TOKYO -- A data fabrication scandal at a unit of industrial textile maker Toray Industries was caused mainly by insufficient staffing, which drove the company to cut corners as it struggled to meet product delivery deadlines, a report published Wednesday said.
The report, which was drawn up by a committee of outside experts, said there was no evidence the parent company was systematically involved in fudging the product inspection data.
In November, Toray announced that it discovered 149 instances of falsified inspection data between 2008 and 2016 at Toray Hybrid Cord's lead plant in Nishio, Aichi Prefecture. The affected products are materials used to strengthen car tires and other auto components.
The products were sold to around 13 companies, including automotive manufacturers, after inspection data was altered to meet contractual requirements for buyers.
"An increase in the number of samples [subject to inspection] requested by clients and other factors put a heavier burden on those in charge," the report said. It concluded that the increased workload and lack of sufficient manpower led to "fear of missed delivery deadlines." The data was fabricated to speed up shipments.
The committee denied "systematic involvement" by Toray, blaming "only two successive quality control managers" for the decision to fake the inspection data.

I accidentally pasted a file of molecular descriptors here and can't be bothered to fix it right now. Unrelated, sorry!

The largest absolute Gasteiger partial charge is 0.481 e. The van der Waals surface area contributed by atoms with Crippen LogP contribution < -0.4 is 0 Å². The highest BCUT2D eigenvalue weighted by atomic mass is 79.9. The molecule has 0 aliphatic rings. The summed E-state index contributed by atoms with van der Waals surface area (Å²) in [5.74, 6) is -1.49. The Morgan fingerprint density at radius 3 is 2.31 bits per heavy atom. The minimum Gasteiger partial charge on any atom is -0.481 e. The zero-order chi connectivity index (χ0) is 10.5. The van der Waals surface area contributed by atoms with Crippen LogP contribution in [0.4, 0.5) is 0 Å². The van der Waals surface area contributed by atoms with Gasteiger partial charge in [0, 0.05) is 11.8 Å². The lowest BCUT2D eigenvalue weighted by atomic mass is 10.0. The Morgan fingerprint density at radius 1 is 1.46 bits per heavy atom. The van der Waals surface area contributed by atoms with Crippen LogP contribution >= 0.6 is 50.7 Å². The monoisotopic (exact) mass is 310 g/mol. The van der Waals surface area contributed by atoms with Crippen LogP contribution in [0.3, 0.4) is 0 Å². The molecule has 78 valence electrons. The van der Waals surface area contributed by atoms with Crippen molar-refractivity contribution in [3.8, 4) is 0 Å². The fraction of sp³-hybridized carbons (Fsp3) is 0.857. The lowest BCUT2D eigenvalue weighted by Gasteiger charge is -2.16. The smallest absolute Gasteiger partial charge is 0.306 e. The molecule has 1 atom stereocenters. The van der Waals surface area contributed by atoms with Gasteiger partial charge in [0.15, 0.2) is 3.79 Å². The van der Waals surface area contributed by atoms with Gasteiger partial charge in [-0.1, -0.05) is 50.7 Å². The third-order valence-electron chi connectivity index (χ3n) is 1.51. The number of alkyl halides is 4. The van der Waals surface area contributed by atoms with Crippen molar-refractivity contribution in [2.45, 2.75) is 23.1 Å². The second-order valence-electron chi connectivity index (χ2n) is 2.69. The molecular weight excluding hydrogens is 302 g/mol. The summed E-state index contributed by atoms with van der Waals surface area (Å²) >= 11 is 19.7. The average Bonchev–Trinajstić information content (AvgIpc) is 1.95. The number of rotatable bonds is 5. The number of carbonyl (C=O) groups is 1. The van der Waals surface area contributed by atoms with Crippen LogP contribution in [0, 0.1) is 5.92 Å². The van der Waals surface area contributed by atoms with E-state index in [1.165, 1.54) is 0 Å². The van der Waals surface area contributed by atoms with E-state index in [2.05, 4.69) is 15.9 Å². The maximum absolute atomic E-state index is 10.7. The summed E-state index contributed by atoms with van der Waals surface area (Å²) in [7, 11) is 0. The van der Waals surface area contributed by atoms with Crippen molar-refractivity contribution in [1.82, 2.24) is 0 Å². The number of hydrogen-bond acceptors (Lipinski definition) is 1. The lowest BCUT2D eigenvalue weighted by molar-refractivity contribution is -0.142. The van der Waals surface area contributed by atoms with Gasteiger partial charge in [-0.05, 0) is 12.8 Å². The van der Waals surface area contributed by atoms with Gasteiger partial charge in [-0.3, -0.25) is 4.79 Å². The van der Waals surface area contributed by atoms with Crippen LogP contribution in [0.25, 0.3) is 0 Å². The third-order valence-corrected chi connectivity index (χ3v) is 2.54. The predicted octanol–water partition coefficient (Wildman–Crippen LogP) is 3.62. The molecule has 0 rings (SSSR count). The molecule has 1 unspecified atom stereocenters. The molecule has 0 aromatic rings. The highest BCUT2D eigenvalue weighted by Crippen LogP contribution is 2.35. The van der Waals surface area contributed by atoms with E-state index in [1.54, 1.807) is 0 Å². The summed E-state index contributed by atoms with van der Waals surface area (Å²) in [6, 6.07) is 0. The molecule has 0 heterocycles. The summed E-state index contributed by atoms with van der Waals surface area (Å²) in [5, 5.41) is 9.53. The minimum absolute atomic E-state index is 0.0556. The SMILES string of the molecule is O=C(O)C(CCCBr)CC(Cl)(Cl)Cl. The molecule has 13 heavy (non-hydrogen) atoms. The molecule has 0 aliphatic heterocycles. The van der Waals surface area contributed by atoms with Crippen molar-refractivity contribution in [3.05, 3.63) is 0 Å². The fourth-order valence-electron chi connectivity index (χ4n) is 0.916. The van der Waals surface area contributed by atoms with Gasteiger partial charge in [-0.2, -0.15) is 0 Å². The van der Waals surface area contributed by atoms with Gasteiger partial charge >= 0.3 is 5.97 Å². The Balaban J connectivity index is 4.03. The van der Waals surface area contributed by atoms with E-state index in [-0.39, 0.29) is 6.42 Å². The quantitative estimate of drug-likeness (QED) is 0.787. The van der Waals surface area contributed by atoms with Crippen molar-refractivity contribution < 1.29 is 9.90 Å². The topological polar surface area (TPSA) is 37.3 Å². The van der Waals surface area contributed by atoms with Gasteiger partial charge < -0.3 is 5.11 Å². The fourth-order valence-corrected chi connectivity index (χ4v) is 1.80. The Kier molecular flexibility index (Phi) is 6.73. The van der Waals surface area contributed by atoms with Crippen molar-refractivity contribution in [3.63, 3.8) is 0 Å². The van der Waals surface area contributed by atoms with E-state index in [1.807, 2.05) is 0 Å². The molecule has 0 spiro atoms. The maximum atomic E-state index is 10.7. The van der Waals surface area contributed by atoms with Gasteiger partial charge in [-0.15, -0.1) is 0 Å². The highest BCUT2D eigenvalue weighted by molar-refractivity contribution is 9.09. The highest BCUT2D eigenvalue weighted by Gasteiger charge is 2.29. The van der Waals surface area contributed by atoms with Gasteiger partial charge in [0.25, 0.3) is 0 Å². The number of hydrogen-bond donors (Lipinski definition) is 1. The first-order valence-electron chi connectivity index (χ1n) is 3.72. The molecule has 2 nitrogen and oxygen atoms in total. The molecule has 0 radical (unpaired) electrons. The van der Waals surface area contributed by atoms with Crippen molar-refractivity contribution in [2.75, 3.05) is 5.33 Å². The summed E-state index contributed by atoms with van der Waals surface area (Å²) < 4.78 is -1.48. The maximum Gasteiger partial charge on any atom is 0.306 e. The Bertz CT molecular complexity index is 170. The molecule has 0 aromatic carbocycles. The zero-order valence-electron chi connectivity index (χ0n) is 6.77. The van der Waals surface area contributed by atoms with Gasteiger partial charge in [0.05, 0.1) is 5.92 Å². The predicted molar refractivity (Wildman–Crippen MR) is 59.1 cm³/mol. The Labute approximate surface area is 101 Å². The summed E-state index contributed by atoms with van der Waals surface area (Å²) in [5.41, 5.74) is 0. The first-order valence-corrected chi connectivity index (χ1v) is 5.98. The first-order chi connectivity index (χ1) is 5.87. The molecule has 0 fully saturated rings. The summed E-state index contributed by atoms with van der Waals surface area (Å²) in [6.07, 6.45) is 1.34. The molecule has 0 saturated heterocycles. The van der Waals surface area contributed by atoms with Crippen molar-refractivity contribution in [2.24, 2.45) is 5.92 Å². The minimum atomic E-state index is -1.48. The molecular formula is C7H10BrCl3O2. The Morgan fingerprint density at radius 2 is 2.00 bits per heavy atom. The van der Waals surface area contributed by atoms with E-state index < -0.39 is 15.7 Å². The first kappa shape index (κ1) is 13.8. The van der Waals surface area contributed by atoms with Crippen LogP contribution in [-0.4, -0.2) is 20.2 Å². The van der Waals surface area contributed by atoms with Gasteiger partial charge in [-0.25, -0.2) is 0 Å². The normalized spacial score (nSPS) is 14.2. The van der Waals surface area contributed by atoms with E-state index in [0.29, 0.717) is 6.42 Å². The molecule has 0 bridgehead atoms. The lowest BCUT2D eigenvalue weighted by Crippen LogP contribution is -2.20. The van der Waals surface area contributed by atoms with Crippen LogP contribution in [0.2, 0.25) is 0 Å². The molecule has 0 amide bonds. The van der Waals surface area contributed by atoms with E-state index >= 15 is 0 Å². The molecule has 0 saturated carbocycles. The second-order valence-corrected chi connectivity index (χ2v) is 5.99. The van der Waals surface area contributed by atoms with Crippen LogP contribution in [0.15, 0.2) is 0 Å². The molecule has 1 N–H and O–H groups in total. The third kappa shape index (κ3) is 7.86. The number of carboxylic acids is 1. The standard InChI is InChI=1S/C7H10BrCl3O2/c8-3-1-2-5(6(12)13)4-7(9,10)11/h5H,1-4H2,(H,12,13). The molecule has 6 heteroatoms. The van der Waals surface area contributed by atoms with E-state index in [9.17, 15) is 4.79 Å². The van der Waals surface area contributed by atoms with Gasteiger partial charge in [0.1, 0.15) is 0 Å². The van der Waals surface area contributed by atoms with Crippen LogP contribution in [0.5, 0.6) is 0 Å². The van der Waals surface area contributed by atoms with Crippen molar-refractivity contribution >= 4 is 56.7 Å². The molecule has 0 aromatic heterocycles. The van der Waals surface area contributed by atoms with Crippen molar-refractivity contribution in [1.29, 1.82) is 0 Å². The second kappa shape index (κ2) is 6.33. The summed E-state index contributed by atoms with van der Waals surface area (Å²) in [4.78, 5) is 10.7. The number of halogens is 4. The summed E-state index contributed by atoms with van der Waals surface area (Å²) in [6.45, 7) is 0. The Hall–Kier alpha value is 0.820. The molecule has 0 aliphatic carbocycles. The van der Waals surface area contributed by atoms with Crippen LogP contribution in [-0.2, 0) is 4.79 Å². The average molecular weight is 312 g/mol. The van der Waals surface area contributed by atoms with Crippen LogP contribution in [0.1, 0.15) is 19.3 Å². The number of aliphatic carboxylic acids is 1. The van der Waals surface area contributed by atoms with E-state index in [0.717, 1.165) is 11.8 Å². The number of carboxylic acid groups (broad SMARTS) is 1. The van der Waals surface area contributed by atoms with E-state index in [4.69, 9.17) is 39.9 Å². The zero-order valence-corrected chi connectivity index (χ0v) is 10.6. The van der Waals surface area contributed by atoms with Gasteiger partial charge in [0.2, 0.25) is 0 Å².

The report pointed to three specific problems related to the data falsification: unqualified people carrying out quality control procedures; a failure by Toray Hybrid Cord to create a system to spot misconduct; and a lack of interest in quality assurance.
The investigators found that in addition to the quality-assurance inspections themselves, a surge in the number of samples that clients asked to be checked for defects and other factors put the Toray unit "in a state of labor shortage."
The committee said the data doctoring was driven by concerns that the company would not be able to meet the required quality specifications and would miss delivery dates. Although it found no legal violations or problems with product safety, it urged "the group as a whole to beef up legal compliance regarding quality control" to prevent a recurrence of the problem.
In response to the report, Toray will appoint executives to oversee quality assurance throughout the group, and set up a department to execute that task.